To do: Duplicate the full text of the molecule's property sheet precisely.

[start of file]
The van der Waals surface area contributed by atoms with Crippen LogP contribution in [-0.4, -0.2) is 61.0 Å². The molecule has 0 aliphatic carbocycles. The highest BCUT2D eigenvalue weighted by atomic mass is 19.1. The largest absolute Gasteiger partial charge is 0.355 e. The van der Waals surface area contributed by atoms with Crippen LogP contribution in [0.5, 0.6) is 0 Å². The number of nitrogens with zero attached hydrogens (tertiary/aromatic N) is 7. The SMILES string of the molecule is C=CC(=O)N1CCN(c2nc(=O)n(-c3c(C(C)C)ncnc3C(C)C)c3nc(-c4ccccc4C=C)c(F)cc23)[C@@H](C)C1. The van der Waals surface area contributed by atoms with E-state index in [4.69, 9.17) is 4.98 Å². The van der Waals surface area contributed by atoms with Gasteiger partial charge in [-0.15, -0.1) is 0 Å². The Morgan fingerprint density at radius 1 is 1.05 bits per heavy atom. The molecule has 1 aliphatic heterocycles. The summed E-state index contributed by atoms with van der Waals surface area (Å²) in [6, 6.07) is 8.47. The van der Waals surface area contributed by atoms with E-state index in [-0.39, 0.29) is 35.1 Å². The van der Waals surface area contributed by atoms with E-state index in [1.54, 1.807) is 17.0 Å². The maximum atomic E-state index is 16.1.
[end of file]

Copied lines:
The van der Waals surface area contributed by atoms with Crippen LogP contribution in [-0.4, -0.2) is 61.0 Å². The molecule has 0 aliphatic carbocycles. The highest BCUT2D eigenvalue weighted by atomic mass is 19.1. The largest absolute Gasteiger partial charge is 0.355 e. The van der Waals surface area contributed by atoms with Crippen LogP contribution in [0.5, 0.6) is 0 Å². The number of nitrogens with zero attached hydrogens (tertiary/aromatic N) is 7. The SMILES string of the molecule is C=CC(=O)N1CCN(c2nc(=O)n(-c3c(C(C)C)ncnc3C(C)C)c3nc(-c4ccccc4C=C)c(F)cc23)[C@@H](C)C1. The van der Waals surface area contributed by atoms with E-state index in [4.69, 9.17) is 4.98 Å². The van der Waals surface area contributed by atoms with Gasteiger partial charge in [-0.15, -0.1) is 0 Å². The Morgan fingerprint density at radius 1 is 1.05 bits per heavy atom. The molecule has 1 aliphatic heterocycles. The summed E-state index contributed by atoms with van der Waals surface area (Å²) in [6, 6.07) is 8.47. The van der Waals surface area contributed by atoms with E-state index in [-0.39, 0.29) is 35.1 Å². The van der Waals surface area contributed by atoms with E-state index in [1.54, 1.807) is 17.0 Å². The maximum atomic E-state index is 16.1.